A Master of Science in Cybersecurity does not typically include programming coursework. Instead, students take courses on penetration testing, mobile device hacking, cloud security, network security, and related areas. They also examine the legal and ethical implications of hacking and cybersecurity. Alternatively, a Master of Science in Software Engineering features courses such as database management, web applications, and UI/UX design.
Graduates of cybersecurity master’s degree programs are well-positioned to protect networks and devices from various threats. They can put their skills to use for government agencies and corporations that store valuable data in roles such as chief information security officer, information security officer, and IT security consultant.
Software engineers might speak the same language, but they won’t have the specialization or skills to fill advanced cybersecurity roles. Instead, they’re more adept at using software principles and theories to develop new tools to solve problems. They can serve in a variety of industries in roles such as computer programmer, web developer, and systems analyst.
A major difference between cybersecurity and software engineering is that certifications are not strongly emphasized in software engineering. Aspiring cybersecurity professionals, on the other hand, have the option of attaining a number of professional certificates, which are not mandated by law but are recommended by industry professionals as proof of one’s capabilities.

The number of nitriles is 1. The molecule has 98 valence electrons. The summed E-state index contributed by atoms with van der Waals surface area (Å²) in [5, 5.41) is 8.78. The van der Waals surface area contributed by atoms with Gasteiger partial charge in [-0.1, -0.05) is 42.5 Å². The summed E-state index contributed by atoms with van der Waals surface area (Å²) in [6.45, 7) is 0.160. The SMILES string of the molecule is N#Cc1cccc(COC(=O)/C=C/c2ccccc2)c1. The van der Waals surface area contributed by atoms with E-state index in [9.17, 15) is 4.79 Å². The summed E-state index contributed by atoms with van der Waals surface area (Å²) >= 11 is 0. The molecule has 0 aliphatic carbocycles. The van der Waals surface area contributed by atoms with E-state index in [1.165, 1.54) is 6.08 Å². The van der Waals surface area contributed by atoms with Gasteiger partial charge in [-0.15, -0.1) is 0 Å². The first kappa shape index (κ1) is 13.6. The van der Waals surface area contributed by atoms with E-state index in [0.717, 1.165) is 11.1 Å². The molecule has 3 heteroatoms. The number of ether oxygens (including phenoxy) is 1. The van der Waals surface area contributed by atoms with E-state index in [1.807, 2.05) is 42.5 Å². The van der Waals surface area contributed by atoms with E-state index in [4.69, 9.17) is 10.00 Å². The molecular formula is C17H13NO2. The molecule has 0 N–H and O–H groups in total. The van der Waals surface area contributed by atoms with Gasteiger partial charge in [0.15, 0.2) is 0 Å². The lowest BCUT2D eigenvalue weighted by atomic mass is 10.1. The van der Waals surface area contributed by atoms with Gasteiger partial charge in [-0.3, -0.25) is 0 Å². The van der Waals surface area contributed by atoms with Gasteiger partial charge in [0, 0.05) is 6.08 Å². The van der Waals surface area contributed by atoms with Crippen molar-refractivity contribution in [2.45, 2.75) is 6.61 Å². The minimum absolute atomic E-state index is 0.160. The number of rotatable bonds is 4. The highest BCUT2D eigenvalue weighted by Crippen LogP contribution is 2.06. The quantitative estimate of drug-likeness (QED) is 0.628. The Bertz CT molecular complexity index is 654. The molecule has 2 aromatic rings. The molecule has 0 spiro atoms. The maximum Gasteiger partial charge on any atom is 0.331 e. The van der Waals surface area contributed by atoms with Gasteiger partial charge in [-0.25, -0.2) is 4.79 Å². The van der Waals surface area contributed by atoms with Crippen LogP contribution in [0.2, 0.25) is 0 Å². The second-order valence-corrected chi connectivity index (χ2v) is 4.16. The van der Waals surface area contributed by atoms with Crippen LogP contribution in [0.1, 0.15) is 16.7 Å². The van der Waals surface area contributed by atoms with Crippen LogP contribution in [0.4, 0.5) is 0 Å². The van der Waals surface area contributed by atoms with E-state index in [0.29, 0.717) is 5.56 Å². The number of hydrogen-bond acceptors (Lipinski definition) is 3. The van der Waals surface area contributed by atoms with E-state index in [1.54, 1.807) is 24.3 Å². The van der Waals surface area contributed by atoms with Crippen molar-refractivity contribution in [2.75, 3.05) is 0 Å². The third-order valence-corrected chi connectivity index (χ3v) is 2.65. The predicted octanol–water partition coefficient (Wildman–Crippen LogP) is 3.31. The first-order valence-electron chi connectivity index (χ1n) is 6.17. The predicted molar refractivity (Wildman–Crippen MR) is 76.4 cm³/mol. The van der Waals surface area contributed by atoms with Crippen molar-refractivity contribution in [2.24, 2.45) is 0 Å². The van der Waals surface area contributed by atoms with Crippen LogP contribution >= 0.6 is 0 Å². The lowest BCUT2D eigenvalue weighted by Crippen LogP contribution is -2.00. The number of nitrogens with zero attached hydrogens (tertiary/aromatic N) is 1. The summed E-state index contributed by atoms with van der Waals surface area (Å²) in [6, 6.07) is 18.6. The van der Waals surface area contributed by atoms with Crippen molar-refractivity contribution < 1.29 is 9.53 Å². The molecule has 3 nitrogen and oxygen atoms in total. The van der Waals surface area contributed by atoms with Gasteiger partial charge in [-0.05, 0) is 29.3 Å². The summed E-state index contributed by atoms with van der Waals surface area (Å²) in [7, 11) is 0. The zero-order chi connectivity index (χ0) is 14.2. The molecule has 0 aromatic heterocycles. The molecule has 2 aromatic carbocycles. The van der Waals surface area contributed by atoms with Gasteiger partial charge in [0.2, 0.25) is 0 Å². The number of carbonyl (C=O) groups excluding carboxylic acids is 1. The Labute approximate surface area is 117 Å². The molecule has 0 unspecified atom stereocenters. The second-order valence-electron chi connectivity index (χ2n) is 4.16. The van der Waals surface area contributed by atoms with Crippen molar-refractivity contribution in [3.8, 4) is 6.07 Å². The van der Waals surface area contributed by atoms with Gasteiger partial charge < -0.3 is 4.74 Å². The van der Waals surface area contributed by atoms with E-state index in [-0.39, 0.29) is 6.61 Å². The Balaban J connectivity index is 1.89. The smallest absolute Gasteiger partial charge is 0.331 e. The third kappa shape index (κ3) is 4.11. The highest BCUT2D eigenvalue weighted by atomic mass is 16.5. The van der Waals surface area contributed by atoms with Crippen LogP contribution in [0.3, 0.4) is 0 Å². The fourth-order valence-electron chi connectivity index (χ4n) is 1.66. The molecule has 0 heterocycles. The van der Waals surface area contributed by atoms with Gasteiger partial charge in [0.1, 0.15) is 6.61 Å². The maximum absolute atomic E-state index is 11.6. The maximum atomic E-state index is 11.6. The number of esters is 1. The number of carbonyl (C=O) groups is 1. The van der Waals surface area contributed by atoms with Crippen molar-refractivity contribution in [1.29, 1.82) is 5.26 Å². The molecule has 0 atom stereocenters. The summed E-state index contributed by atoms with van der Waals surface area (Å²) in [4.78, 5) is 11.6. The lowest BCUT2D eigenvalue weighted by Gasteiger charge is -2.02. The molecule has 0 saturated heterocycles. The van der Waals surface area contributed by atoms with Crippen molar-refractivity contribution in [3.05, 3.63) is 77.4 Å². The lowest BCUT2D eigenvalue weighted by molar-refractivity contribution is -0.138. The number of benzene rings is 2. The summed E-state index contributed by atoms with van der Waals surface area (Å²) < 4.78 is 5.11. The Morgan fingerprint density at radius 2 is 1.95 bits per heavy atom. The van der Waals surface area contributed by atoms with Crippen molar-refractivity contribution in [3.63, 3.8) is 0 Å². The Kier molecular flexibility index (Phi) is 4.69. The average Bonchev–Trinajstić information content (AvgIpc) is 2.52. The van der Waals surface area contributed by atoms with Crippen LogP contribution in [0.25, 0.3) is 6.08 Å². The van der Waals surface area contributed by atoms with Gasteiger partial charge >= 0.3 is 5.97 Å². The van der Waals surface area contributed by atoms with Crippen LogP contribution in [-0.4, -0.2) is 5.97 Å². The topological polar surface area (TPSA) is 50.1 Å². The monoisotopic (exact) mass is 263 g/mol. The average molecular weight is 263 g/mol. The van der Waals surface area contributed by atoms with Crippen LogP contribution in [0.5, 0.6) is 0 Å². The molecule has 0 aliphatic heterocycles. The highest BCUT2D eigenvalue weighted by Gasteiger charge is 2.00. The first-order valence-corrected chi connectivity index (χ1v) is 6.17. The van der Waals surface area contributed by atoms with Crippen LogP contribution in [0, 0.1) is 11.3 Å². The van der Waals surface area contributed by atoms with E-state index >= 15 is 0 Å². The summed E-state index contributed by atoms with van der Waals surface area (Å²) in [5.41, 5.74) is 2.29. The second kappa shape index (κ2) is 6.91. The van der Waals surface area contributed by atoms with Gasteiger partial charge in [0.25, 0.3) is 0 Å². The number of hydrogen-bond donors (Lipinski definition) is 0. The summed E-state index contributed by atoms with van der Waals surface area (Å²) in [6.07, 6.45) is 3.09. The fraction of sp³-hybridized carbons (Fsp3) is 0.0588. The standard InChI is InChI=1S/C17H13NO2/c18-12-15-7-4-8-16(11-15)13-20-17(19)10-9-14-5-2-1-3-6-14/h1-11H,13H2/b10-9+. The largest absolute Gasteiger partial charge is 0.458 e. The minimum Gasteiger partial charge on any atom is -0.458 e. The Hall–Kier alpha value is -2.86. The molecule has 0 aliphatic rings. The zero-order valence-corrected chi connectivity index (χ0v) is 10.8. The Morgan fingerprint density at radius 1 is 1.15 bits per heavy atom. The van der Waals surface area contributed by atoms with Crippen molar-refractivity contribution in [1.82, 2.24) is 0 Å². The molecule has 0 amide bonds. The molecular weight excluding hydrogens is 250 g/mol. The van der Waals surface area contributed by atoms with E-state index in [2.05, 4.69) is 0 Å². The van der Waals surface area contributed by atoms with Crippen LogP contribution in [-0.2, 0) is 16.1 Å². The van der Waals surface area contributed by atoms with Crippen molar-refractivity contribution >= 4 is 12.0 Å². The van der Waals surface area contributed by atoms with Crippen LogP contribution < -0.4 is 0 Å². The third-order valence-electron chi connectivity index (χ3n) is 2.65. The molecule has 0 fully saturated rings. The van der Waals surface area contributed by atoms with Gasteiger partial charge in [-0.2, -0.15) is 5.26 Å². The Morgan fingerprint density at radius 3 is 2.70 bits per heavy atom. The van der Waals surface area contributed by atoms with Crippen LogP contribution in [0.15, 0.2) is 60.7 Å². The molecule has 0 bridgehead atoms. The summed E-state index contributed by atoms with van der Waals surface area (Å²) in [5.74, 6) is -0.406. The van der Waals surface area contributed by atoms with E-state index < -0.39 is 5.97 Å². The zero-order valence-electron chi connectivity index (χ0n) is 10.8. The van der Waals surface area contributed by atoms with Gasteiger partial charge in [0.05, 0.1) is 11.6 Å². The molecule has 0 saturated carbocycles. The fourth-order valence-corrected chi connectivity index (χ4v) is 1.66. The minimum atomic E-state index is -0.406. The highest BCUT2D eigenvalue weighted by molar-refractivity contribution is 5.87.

A strong computer science program, such as those offered at Maryville University, helps prepare students for valuable certifications, such as CompTIA Security+, Certified Information Systems Security Professional, Certified Ethical Hacker, and EnCase Certified Examiner. Each credential tackles a different component of cybersecurity.
Cybersecurity vs. Software Engineering Degree: Which Is Right for You?
If you’re a technology professional looking to advance your career, or maybe even an amateur coder/programmer with an unrelated bachelor’s degree who has the ambition and basic skills to pursue a career in computer science, an advanced degree in cybersecurity or software engineering could be right for you. Check out Maryville University’s online master’s in cybersecurity and take a powerful step toward a career in one of these vital fields.